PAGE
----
Don't let baby weight linger between pregnancies

January 3, 2018 by Julie Davis, Healthday Reporter

(HealthDay)—Gaining too much baby weight is an issue for many pregnant women. What's more, if you don't lose those pounds, they could pose a problem during your next pregnancy, according to a study published in the journal Obstetrics & Gynecology.

Researchers looked at nearly 8,000 women who had babies two years apart and found that those who didn't get back to their pre-pregnancy weight before they conceived again had more complications during the second pregnancy. These issues ranged from an increased risk for Caesarean sections to and .

According to the American Public Health Association, being overweight or obese also increases the risk for heart disease and stroke, conditions that can threaten a pregnancy. Labor and delivery problems have also been linked to a woman's (BMI). Some studies suggest that overweight or obesity may even affect a woman's ability to breast-feed.

To drop the post-pregnancy baby weight, diet and exercise can be a winning combination. Though motherhood can leave you exhausted, re-booting an exercise program will actually give you more stamina as well as help you regain your pre-pregnancy shape.

One tool to use for motivation is a pedometer. A study published in BMC Pregnancy & Childbirth tracked women who used the wearable device to increase their daily steps by 500 per week in stages—first to 5,000 steps per day and then on to 10,000 steps per day. At the end of 12 weeks, they lost weight, lowered their BMI, and took inches off their waist and hips.

Losing weight is never easy. Use your postpartum doctor visits to ask for more advice that will fit into your lifestyle.

Explore further: Weighing too much or too little when pregnant can be risky

More information: The U.S. National Library of Medicine has ideas for losing weight after pregnancy.

Related Stories

Weighing too much or too little when pregnant can be risky

November 14, 2017
(HealthDay)—For women contemplating having a baby, new research adds to the evidence suggesting that starting a pregnancy at a normal weight is best.

Weight gain between pregnancies linked to increased risk of gestational diabetes

August 1, 2017
The risk of developing gestational diabetes mellitus (GDM) increases with increased weight gain between pregnancies, according to a new study published in PLOS Medicine by Linn Sorbye of the University of Bergen, Norway, ...

Women want support managing their weight during pregnancy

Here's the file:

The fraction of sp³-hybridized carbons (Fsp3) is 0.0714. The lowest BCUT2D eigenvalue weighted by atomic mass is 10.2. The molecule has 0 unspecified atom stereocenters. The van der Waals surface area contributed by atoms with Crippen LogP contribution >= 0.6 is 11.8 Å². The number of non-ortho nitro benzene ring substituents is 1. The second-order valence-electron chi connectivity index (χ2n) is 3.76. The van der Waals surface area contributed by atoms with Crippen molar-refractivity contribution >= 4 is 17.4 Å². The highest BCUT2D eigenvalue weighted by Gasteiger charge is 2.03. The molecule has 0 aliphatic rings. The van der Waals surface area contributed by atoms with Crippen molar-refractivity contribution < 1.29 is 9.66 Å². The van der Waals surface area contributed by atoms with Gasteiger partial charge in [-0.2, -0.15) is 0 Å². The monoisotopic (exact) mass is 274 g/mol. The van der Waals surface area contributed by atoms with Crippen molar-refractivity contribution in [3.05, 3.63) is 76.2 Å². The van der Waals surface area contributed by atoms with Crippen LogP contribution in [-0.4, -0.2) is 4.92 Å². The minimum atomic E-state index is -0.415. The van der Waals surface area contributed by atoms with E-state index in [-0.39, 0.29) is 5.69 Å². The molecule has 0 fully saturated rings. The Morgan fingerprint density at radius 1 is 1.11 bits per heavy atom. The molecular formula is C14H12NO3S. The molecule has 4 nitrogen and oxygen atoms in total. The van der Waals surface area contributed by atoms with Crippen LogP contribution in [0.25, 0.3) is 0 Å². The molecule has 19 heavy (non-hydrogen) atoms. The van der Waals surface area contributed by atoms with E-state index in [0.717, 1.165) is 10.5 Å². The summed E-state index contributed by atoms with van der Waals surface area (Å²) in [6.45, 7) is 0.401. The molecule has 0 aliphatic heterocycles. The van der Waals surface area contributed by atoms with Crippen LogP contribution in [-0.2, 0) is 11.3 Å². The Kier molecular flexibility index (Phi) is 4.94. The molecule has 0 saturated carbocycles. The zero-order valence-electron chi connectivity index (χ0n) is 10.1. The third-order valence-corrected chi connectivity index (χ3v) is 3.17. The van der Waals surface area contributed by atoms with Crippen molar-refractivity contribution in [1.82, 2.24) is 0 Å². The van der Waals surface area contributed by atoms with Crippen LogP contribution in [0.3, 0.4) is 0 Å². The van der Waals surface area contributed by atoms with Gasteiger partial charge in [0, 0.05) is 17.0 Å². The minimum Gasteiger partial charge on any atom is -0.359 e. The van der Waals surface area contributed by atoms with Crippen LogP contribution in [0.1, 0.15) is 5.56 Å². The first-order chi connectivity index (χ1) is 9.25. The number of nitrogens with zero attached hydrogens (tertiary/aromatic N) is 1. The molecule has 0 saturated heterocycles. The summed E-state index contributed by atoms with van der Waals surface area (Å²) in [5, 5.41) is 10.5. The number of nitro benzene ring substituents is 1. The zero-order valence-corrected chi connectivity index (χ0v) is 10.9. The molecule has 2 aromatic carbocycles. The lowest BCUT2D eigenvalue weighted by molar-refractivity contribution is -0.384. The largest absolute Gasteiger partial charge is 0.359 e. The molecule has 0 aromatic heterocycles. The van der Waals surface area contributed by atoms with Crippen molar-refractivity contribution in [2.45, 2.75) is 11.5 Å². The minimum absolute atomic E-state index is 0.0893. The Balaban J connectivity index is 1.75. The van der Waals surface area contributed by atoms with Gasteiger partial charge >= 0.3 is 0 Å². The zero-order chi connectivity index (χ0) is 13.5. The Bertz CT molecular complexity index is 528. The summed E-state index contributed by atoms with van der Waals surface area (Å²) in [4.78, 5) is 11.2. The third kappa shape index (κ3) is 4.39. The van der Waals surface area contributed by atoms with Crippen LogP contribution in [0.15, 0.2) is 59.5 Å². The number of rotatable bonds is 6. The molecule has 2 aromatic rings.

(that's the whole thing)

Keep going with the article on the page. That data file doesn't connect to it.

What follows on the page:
November 2, 2017
Australian women want their healthcare providers to actively advise them about weight management during and after pregnancy, a Monash University study reveals.

Lose weight between babies, study suggests

June 3, 2013
The time between pregnancies is a golden window for obese women to lose weight, a Saint Louis University study finds.

Pre-pregnancy obesity increases odds of having overweight children

April 25, 2016
A new Kaiser Permanente study, published in Pediatric Obesity, found that pre-pregnancy obesity and excessive weight gain during pregnancy was associated with an increased risk of the child becoming overweight at age 2. The ...

Overweight? You can scale back weight gain in pregnancy

December 21, 2012
(HealthDay)—Women who are overweight or obese should gain less weight during pregnancy than moms-to-be of normal weight, according to new recommendations by the American College of Obstetricians and Gynecologists.

Recommended for you

Inducing labor at 39 weeks reduces risks of C-section and other complications

April 25, 2018
It's better to induce than to watch and wait. That's the result of a new study published in PLOS ONE.

Prolonged acetaminophen use during pregnancy linked to increased ASD and ADHD risk

April 24, 2018
A study from the Hebrew University of Jerusalem sheds new light on the possible relationship between prolonged use of acetaminophen (paracetamol) during pregnancy and the risk of neurodevelopmental disorders in childhood.

Though most prolapse surgeries regress over time, symptoms remain improved

April 17, 2018
An estimated one in three women in the U.S. has a pelvic floor disorder, a condition that often develops after bearing children and getting older. These disorders can lead to incontinence, painful intercourse and even the ...

Painkillers in pregnancy may affect baby's future fertility

April 16, 2018
Taking painkillers during pregnancy could affect the fertility of the unborn child in later life, research suggests.

Mom's marijuana winds up in breast milk

April 10, 2018
(HealthDay)—Breast-feeding has known benefits for both baby and mom, but if a new mom also smokes marijuana, does the drug turn up in her breast milk?

0 comments

Please sign in to add a comment. Registration is free, and takes less than a minute. Read more

Click here to reset your password.
Sign in to get notified via email when new comments are made.